• To enable features such as password reminder, news alerts, email a colleague, and linking from Mondaq (and its affiliate sites) to your website.
  • To produce demographic feedback for our content providers ("Contributors") who contribute Content for free for your use.

Mondaq hopes that our registered users will support us in maintaining our free to view business model by consenting to our use of your personal data as described below.

Mondaq has a "free to view" business model. Our services are paid for by Contributors in exchange for Mondaq providing them with access to information about who accesses their content. Once personal data is transferred to our Contributors they become a data controller of this personal data. They use it to measure the response that their articles are receiving, as a form of market research. They may also use it to provide Mondaq users with information about their products and services.

Details of each Contributor to which your personal data will be transferred is clearly stated within the Content that you access. For full details of how this Contributor will use your personal data, you should review the Contributor’s own Privacy Notice.

Please indicate your preference below:

Yes, I am happy to support Mondaq in maintaining its free to view business model by agreeing to allow Mondaq to share my personal data with Contributors whose Content I access
No, I do not want Mondaq to share my personal data with Contributors

Also please let us know whether you are happy to receive communications promoting products and services offered by Mondaq:

Yes, I am happy to received promotional communications from Mondaq
No, please do not send me promotional communications from Mondaq
Terms & Conditions

Mondaq.com (the Website) is owned and managed by Mondaq Ltd (Mondaq). Mondaq grants you a non-exclusive, revocable licence to access the Website and associated services, such as the Mondaq News Alerts (Services), subject to and in consideration of your compliance with the following terms and conditions of use (Terms). Your use of the Website and/or Services constitutes your agreement to the Terms. Mondaq may terminate your use of the Website and Services if you are in breach of these Terms or if Mondaq decides to terminate the licence granted hereunder for any reason whatsoever.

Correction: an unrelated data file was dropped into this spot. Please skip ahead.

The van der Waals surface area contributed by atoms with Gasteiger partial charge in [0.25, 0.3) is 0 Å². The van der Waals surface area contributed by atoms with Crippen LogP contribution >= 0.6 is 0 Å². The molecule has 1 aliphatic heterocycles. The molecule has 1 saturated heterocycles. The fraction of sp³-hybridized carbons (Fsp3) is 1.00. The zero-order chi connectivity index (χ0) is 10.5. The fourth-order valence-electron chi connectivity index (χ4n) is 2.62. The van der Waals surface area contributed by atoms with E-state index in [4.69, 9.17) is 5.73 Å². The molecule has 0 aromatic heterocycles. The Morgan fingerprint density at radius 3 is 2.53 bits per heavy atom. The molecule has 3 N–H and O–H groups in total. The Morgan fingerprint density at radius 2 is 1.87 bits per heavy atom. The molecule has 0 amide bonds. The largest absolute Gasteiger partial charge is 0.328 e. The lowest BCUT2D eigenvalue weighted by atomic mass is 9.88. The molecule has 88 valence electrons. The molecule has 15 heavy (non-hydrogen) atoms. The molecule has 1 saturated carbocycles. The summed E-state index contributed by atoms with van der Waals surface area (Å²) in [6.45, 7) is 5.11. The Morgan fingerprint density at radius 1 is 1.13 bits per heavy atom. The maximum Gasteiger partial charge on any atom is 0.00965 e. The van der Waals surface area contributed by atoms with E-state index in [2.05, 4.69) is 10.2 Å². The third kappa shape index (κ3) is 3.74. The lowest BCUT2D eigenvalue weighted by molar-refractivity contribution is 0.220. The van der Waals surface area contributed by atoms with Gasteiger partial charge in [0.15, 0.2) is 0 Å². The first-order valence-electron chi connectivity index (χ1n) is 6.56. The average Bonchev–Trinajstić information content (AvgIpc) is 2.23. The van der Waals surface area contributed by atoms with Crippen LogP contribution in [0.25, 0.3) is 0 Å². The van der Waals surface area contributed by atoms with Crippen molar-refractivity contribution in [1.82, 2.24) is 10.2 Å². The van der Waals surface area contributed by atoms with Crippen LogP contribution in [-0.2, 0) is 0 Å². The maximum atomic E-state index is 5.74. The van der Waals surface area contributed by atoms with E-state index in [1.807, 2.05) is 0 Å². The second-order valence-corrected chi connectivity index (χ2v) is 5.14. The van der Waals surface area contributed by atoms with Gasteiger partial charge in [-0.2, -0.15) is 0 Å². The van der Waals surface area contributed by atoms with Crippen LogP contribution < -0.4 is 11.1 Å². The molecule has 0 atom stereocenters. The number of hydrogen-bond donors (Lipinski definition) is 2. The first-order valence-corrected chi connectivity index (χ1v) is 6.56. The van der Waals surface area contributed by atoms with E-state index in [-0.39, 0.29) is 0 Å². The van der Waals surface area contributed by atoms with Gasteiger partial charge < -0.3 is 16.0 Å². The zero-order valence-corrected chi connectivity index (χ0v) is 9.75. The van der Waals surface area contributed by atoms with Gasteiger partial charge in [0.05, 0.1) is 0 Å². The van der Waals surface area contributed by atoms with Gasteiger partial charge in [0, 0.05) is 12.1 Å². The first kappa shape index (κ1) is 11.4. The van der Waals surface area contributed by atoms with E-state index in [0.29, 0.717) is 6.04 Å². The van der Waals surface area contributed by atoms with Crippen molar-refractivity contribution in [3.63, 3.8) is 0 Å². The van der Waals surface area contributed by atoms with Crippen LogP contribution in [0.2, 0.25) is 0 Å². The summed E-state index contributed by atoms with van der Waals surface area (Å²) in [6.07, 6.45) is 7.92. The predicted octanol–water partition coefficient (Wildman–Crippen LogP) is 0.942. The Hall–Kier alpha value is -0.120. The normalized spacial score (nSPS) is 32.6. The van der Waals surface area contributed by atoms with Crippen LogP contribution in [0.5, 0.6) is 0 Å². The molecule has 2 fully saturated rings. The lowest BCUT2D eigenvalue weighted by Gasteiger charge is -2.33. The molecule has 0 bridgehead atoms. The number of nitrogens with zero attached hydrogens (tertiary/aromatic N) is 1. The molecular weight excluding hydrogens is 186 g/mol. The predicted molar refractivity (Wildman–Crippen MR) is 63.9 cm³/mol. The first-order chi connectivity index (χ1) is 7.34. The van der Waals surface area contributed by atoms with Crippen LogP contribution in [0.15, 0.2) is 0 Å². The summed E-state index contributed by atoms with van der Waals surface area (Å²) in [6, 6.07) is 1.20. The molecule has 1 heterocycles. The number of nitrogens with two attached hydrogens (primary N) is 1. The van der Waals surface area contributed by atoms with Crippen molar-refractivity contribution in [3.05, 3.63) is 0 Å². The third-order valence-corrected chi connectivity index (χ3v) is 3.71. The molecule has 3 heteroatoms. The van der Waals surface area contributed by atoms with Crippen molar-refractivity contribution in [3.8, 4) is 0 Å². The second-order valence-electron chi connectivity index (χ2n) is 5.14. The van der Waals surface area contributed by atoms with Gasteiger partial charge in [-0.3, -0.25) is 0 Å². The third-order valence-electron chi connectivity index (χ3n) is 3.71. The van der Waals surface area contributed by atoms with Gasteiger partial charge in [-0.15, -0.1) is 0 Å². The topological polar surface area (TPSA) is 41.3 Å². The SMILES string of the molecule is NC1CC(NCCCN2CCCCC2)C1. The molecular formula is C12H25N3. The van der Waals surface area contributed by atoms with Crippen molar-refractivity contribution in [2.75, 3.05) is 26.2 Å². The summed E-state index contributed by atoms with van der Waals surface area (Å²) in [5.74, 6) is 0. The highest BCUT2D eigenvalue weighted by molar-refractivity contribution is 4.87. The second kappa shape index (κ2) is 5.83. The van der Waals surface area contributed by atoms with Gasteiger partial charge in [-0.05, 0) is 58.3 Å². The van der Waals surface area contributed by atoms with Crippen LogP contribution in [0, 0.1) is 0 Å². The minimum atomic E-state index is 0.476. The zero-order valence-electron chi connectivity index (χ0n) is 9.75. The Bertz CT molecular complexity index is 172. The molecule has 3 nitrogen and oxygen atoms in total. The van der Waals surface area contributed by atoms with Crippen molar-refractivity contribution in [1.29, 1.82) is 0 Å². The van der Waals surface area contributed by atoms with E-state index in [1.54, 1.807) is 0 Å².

Use of www.mondaq.com

To Use Mondaq.com you must be: eighteen (18) years old or over; legally capable of entering into binding contracts; and not in any way prohibited by the applicable law to enter into these Terms in the jurisdiction which you are currently located.

You may use the Website as an unregistered user, however, you are required to register as a user if you wish to read the full text of the Content or to receive the Services.

You may not modify, publish, transmit, transfer or sell, reproduce, create derivative works from, distribute, perform, link, display, or in any way exploit any of the Content, in whole or in part, except as expressly permitted in these Terms or with the prior written consent of Mondaq. You may not use electronic or other means to extract details or information from the Content. Nor shall you extract information about users or Contributors in order to offer them any services or products.

In your use of the Website and/or Services you shall: comply with all applicable laws, regulations, directives and legislations which apply to your Use of the Website and/or Services in whatever country you are physically located including without limitation any and all consumer law, export control laws and regulations; provide to us true, correct and accurate information and promptly inform us in the event that any information that you have provided to us changes or becomes inaccurate; notify Mondaq immediately of any circumstances where you have reason to believe that any Intellectual Property Rights or any other rights of any third party may have been infringed; co-operate with reasonable security or other checks or requests for information made by Mondaq from time to time; and at all times be fully liable for the breach of any of these Terms by a third party using your login details to access the Website and/or Services

however, you shall not: do anything likely to impair, interfere with or damage or cause harm or distress to any persons, or the network; do anything that will infringe any Intellectual Property Rights or other rights of Mondaq or any third party; or use the Website, Services and/or Content otherwise than in accordance with these Terms; use any trade marks or service marks of Mondaq or the Contributors, or do anything which may be seen to take unfair advantage of the reputation and goodwill of Mondaq or the Contributors, or the Website, Services and/or Content.